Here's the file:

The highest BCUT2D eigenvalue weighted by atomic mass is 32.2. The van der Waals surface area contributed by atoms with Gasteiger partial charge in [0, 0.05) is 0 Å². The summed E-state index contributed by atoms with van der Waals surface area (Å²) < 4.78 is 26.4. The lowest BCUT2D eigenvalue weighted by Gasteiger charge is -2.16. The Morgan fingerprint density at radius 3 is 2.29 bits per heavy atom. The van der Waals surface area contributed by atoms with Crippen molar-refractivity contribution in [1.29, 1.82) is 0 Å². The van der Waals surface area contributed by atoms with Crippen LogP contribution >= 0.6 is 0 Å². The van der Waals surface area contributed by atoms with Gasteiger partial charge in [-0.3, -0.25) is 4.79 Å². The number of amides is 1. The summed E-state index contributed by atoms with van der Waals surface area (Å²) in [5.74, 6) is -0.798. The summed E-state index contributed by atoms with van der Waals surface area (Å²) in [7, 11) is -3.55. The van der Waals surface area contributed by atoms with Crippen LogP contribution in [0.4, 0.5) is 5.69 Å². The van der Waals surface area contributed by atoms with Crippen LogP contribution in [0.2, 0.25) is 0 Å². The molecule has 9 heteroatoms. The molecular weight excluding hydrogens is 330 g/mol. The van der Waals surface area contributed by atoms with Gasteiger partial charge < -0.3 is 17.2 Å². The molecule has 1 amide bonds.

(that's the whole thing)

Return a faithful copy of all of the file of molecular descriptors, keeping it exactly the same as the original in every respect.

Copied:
The highest BCUT2D eigenvalue weighted by atomic mass is 32.2. The van der Waals surface area contributed by atoms with Gasteiger partial charge in [0, 0.05) is 0 Å². The summed E-state index contributed by atoms with van der Waals surface area (Å²) < 4.78 is 26.4. The lowest BCUT2D eigenvalue weighted by Gasteiger charge is -2.16. The Morgan fingerprint density at radius 3 is 2.29 bits per heavy atom. The van der Waals surface area contributed by atoms with Crippen molar-refractivity contribution in [1.29, 1.82) is 0 Å². The van der Waals surface area contributed by atoms with Crippen LogP contribution >= 0.6 is 0 Å². The van der Waals surface area contributed by atoms with Gasteiger partial charge in [-0.3, -0.25) is 4.79 Å². The number of amides is 1. The summed E-state index contributed by atoms with van der Waals surface area (Å²) in [5.74, 6) is -0.798. The summed E-state index contributed by atoms with van der Waals surface area (Å²) in [7, 11) is -3.55. The van der Waals surface area contributed by atoms with Crippen LogP contribution in [0.4, 0.5) is 5.69 Å². The van der Waals surface area contributed by atoms with Crippen LogP contribution in [0.2, 0.25) is 0 Å². The molecule has 9 heteroatoms. The molecular weight excluding hydrogens is 330 g/mol. The van der Waals surface area contributed by atoms with Gasteiger partial charge < -0.3 is 17.2 Å². The molecule has 1 amide bonds.